Ricardo Guajardo: When I first heard about this title, I have to admit I was skeptical. Though I have to say this was a comic that proved to me that anything can be interesting if presented right to comic readers. Despite the settings takes place in 1804 that reminds me of my days in history class. Matthew Roberts and Owen Gieni knocked it out of the park. The characters are based on historic personas but are placed in situations that are fictional.
Chris Dingess writes an impressive plot as I was slowly lured into the comic little by little until the final pages got me hooked as a reader. The dialogue felt authentic for its time and never out of place. The visuals brought by Matthew Roberts are a sight to be behold as the details he draws is astonishing. The little stuff in the background and certain distinguish feature in animals make me think this artist really did his homework which I really have to give him props for.
The comic in general I had little expectations going into but by the end of the comic had me hook, line, and sinker. All I have to say this was my pick of the week in terms of what sold me into checking it out. Another solid title that is sure to be an interesting read in comics this year.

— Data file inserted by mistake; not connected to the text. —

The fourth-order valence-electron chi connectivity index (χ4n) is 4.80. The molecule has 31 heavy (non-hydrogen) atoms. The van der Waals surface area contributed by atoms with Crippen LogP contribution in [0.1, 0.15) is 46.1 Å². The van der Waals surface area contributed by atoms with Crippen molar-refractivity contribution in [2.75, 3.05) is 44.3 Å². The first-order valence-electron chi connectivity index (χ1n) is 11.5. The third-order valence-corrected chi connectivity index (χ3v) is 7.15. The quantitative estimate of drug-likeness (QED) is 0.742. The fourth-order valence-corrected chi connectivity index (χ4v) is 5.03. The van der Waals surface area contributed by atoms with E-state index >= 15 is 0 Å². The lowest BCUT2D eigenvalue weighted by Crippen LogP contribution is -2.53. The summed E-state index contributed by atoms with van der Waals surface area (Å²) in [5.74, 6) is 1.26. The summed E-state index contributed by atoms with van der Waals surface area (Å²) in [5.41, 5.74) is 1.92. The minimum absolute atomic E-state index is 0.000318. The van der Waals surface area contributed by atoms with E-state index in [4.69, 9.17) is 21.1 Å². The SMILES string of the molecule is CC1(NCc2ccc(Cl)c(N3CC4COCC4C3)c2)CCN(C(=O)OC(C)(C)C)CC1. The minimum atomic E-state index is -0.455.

Verdict: Must Read
Three #2Written by Kieron Gillen
Art by Ryan Kelly
Colors by Jordie Bellaire
Lettering by Clayton Cowles
Hansel Moreno: In Three we are taken back to a time when Sparta was still in power. Not all powerful, but still holding on to the little they have. In Issue 1 slaves of Sparta have insulted the local authorities and their punishment is doled out instantly, death to all present.
Kieron Gillen and Ryan Kelly continue issue two immediately where one ended, in a blood bath. Kelly let's loose a wave of terror and violence that is notoriously Spartan.
Jordie Bellaire adds weight to Kelly's inks. Where the action could be easily missed, Bellaire makes it visceral and gut wrenching. In the war between masters and servants, no punches are pulled.